Cody Gunningham has had a show of new paintings up at the Richard Butz Gallery on Main Street in Over the Rhine for the last month. The show continues until October 26. Cody is a recent Art Academy graduate who transitioned from work in illustration to work in painting. Despite his young age, Cody’s work is especially well crafted and presented. Cody was a studio assistant to Jimmy Baker for a summer, and I am sure that the professionalism with which Jimmy presents his own work had an effect.
Cody presents a suite of oil paintings that range in scale from easel size works to large five foot pieces. The paintings showcase a bravura touch and decisiveness that reveals a startling confidence and painterly fluency for such a new artist. Cody has no problems handling a variety of approaches within one work transitioning between smeared, sanded, dabbed and stroked passages. This creates a rich and varied surface. The works depict traditional subject matter: landscape, still life, and interior. The choice to utilize an aggressive and confident use of materials to subvert traditionally pleasing subject matter is a surefire recipe for commercial success as a painter. The risk is that Cody will continue to replicate his “product” for a ready market. What the work lacks is a sense of personal investment. Cody looks too comfortable mimicking Van Gogh and the Romanian contemporary art star Adrian Ghenie.
The influence of the Romanian painter Adrian Ghenie, whose star has reached a lofty height in the last few years, is plain in Cody’s work. When I saw Ghenie’s show at Pace last year in Chelsea, I was struck with the spectacular quality of his paintings. A spectacle is a show meant to grab attention, a performance. In both Cody and Ghenie’s work, this sense of “show” is paramount. Looking at Cody’s work I found myself searching for something to hold onto. The artist has valued painterly effects over substance in the paintings. When I look at a painting like 3 Sunflowers In Chinese Vase, I don’t feel like I am seeing the subject in a new way. Van Gogh’s paintings of sunflowers have stood the test of time because they are painted with a commitment to communicating the depth of the artist’s engagement with the world. In Cody’s paintings I feel the depth of the artist’s engagement with the look of other artists work. The paintings are all bark and no bite. This may sound like a grave indictment, but Cody is a talent to be reckoned with, no question. All serious young artists copy the work of other artists they admire.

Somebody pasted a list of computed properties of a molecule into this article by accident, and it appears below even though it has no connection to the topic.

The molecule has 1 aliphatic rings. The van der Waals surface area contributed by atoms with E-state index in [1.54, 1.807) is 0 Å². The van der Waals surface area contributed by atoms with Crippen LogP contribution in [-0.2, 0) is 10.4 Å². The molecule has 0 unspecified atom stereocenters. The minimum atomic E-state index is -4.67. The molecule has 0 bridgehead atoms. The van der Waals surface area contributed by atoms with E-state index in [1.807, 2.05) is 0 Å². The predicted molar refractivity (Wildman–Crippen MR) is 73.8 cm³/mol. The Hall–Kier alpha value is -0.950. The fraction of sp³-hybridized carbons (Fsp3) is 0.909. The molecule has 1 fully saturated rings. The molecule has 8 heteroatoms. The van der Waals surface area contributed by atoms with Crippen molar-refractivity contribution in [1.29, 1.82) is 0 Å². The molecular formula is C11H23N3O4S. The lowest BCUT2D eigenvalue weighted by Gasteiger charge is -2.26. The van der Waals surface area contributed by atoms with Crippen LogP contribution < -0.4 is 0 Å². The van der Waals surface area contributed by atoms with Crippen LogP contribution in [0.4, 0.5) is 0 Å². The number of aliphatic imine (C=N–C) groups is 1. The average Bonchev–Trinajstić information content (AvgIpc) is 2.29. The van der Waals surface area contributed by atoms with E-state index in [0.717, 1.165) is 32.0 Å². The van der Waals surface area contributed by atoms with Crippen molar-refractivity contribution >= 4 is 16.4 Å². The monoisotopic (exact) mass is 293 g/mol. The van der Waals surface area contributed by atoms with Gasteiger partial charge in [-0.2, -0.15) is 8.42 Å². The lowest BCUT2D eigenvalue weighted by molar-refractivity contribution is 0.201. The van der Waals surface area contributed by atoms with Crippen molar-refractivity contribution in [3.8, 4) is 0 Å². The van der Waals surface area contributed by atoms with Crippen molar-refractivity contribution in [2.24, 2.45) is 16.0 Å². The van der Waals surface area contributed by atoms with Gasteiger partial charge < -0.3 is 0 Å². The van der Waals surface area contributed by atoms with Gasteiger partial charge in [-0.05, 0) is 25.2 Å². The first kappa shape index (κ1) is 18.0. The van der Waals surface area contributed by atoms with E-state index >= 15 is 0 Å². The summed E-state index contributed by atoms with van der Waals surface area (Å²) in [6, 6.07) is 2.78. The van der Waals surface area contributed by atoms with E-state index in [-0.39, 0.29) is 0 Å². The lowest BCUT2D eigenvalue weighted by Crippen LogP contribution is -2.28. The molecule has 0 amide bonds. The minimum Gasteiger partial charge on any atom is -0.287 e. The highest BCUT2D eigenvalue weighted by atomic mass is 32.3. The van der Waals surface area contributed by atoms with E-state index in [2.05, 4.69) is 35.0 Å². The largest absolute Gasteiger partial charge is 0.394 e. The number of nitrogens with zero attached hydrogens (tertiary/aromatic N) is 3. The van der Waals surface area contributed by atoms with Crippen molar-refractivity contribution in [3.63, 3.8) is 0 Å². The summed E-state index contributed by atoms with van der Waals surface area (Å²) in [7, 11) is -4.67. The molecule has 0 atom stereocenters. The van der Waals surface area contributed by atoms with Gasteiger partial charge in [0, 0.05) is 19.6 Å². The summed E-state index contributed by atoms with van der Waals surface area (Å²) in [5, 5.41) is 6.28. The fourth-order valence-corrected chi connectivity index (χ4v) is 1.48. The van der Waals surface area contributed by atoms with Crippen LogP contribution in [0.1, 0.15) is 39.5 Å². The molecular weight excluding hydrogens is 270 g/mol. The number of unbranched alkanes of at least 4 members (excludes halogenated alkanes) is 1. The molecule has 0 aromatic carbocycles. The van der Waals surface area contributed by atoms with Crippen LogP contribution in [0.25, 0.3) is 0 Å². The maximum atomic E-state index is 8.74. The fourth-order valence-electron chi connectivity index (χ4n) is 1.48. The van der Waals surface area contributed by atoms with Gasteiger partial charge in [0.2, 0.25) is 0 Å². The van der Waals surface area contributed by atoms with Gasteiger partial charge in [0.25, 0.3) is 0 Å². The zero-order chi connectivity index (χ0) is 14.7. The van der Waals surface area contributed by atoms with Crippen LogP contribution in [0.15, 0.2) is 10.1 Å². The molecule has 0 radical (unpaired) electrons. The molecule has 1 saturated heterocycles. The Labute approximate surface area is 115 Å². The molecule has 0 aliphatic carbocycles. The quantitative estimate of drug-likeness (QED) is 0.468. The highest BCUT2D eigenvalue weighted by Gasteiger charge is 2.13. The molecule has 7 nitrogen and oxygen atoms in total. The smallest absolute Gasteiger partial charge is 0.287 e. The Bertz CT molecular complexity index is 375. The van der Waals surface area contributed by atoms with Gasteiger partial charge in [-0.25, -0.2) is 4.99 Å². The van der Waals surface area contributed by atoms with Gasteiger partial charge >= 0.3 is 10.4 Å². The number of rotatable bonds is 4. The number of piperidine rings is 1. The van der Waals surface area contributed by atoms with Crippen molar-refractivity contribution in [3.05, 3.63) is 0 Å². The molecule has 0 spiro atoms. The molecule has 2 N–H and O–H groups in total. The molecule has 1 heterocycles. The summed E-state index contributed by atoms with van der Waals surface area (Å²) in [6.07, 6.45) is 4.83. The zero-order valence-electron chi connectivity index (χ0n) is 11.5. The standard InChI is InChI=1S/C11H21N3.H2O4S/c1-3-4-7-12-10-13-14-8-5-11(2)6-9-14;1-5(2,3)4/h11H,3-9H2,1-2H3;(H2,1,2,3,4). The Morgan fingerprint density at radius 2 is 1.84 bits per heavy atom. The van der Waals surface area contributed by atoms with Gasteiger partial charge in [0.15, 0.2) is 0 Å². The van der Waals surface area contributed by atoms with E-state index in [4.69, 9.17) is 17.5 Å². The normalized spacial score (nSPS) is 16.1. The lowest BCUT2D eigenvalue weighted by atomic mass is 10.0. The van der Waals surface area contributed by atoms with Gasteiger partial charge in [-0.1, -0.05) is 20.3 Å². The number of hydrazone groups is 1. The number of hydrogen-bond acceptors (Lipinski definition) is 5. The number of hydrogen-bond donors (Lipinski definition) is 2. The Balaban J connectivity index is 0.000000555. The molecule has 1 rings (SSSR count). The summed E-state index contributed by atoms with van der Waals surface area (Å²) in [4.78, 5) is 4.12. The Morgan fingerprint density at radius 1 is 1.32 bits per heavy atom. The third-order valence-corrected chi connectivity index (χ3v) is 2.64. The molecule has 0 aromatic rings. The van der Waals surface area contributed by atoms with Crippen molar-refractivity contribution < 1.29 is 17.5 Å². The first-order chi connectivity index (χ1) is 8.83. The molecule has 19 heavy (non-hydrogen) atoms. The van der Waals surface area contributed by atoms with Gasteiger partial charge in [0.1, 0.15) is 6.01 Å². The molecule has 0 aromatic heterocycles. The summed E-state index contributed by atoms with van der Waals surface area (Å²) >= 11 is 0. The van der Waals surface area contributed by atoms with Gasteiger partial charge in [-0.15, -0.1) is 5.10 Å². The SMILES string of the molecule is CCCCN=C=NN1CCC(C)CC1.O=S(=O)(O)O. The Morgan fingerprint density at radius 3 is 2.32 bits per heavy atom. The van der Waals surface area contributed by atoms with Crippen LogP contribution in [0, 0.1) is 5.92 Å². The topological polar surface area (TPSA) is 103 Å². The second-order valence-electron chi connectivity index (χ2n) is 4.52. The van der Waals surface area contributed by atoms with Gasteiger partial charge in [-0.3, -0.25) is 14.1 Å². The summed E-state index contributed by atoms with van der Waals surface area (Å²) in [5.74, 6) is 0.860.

In one piece personal commitment prevails. Starry Night In Over The Rhine is a magical and cohesive statement. In this piece the artist feels sincere and specific in his creation. Facility and lack of investment to personal vision can be a deadly combination, but pieces like Starry Night In Over The Rhine provide conclusive evidence that Gunningham’s work has the opportunity to become richer. Go see Cody Gunnigham’s show at Richard Butz Gallery and see the work of a very gifted young artist.